Thirty-eight-year-old Jatin Sejpal goes for blood transfusion to a clinic every 15 days. A thalassaemia major patient, he has been facing this ordeal since he was five.
Sejpal, who recently got married to Megha Naik, 26, also a thalassaemia major patient, said, “Just because we suffer from thalassaemia doesn’t mean we can’t lead normal lives.”
Those afflicted with the disease have to undergo frequent blood transfusions as, in them, the bone marrow does not produce red blood cells.
Observing the lacunae in treatment of patients, a team of experts in Maharashtra, in association with Thalassaemia International Federation (TIF) officials, are going to submit a charter of demands to the state health department to chart a road map for standardised care and control of thalassaemia by October 15.
Executive director of TIF, Cyprus, Androulla Eleftheriou said, “Very few are as lucky as Jatin in India. The average age of survival of a child suffering from thalassaemia in India is as low as 15 years, while in western Europe, it’s 40.”
At a meeting with TIF officials in Mumbai on Tuesday, state health minister Suresh Shetty admitted that in Maharashtra alone, there are close to 4,500 patients.
Patients say the state should take up the responsibility of their care, something that it has failed to do till date. Until last year, there were no funds allotted towards treatment of thalassaemia patients in state.
A patient from Chembur, Sangeeta Wadhwa, 36, said, “State provides blood transfusions for free but that’s not enough. Iron levels in patients are very high. This leads to iron deposition in vital organs. If the patient is not administered iron chelators (medicines which remove excess iron from body), s/he dies.”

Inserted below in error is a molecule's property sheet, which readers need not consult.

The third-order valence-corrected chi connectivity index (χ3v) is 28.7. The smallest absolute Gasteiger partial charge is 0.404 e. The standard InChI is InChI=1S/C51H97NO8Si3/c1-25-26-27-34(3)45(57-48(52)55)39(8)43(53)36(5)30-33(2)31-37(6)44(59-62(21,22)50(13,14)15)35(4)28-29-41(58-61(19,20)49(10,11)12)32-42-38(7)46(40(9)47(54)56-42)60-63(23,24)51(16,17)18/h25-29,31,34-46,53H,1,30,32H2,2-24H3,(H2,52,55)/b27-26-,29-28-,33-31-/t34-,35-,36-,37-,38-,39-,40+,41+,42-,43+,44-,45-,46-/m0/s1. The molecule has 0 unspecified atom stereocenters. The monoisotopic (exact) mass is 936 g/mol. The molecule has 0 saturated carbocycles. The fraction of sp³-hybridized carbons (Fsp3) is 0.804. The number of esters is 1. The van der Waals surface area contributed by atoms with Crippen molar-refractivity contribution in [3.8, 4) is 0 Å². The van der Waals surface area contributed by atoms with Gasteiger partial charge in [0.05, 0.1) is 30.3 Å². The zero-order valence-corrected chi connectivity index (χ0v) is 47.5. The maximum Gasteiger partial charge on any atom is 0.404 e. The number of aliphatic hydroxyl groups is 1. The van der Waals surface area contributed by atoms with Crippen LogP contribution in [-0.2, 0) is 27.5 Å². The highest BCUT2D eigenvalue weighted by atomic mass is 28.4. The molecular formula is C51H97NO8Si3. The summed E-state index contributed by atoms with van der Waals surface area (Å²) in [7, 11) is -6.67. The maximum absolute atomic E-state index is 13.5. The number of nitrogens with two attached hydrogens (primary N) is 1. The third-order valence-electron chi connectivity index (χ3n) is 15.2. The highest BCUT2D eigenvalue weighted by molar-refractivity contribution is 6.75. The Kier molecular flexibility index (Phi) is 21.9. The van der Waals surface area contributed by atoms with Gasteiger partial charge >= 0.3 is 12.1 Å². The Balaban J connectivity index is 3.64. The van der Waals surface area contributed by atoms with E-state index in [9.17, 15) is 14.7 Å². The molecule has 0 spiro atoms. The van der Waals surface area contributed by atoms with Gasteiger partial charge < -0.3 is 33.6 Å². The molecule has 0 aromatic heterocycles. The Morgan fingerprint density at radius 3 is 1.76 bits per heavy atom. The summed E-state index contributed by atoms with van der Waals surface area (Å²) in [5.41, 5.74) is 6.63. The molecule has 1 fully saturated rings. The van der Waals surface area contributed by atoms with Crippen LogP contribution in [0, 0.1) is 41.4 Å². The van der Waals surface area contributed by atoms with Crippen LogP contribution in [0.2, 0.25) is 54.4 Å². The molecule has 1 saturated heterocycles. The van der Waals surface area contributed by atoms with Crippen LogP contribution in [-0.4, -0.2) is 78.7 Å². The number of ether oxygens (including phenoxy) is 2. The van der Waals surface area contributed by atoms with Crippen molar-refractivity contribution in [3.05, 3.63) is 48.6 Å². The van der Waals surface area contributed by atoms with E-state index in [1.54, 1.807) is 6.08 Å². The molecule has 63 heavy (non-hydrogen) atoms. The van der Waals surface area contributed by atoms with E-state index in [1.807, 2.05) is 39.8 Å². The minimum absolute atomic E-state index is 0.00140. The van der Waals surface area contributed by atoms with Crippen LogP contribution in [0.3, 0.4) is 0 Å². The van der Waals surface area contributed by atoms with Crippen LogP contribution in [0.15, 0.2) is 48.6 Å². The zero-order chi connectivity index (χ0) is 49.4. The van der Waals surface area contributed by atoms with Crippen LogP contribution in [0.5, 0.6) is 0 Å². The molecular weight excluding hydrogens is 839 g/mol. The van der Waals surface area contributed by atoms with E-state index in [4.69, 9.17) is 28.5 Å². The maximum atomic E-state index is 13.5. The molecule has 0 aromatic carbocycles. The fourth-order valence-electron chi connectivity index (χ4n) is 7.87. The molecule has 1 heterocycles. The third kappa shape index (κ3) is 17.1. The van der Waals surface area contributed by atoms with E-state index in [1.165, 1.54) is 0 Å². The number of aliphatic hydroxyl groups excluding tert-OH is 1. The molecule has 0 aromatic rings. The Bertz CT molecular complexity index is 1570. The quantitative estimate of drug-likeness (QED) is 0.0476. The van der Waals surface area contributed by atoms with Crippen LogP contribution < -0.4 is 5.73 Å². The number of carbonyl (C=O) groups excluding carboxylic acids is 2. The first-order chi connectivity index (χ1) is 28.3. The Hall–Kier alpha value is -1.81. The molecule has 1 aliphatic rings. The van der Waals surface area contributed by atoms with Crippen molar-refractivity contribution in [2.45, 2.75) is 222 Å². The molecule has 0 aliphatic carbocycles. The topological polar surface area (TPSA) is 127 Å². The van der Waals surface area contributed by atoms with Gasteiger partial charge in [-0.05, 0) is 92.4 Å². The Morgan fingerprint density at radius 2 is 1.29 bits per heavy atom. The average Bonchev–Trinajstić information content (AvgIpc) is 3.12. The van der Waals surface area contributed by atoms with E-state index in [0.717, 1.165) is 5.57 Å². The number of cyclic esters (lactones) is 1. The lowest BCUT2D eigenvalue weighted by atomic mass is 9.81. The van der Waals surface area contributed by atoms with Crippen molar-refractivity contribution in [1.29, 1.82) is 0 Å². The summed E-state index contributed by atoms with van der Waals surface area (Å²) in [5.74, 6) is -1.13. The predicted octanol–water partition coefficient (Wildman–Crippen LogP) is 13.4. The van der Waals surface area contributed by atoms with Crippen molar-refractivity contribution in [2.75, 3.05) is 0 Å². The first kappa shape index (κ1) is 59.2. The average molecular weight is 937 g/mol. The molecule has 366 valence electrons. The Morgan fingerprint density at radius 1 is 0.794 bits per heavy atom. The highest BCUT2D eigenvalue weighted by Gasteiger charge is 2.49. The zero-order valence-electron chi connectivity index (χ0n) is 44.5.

The state has set aside a budget of Rs70 lakh for iron chelators that it is providing to four district hospitals in Satara, Amravati, Nashik and Thane under the haematology pilot project initiated in March 2013.
“An estimated budget of Rs27 crore will have to be set aside to provide iron chelators free throughout Maharashtra. Every month, we hear of at least two patients dying for lack of medication. The state has to make this happen to save lives,” said Vinay Shetty, vice-president of Think Foundation in Mumbai.
Fact file on the deadly disorder
Thalassaemia is a genetic disorder which leads to supression of bone marrow patient’s body stops producing RBCs which carry oxygen throughout the body.
While in a healthy person, RBCs get destroyed and formed every 120 days, in a thalassaemia patient, they get destroyed in 15 days and aren’t formed again. Every patient has to spend Rs1–1.5 lakh every year for blood transfusion and buying iron chelators, costly medicines which extract excess iron from body through urine.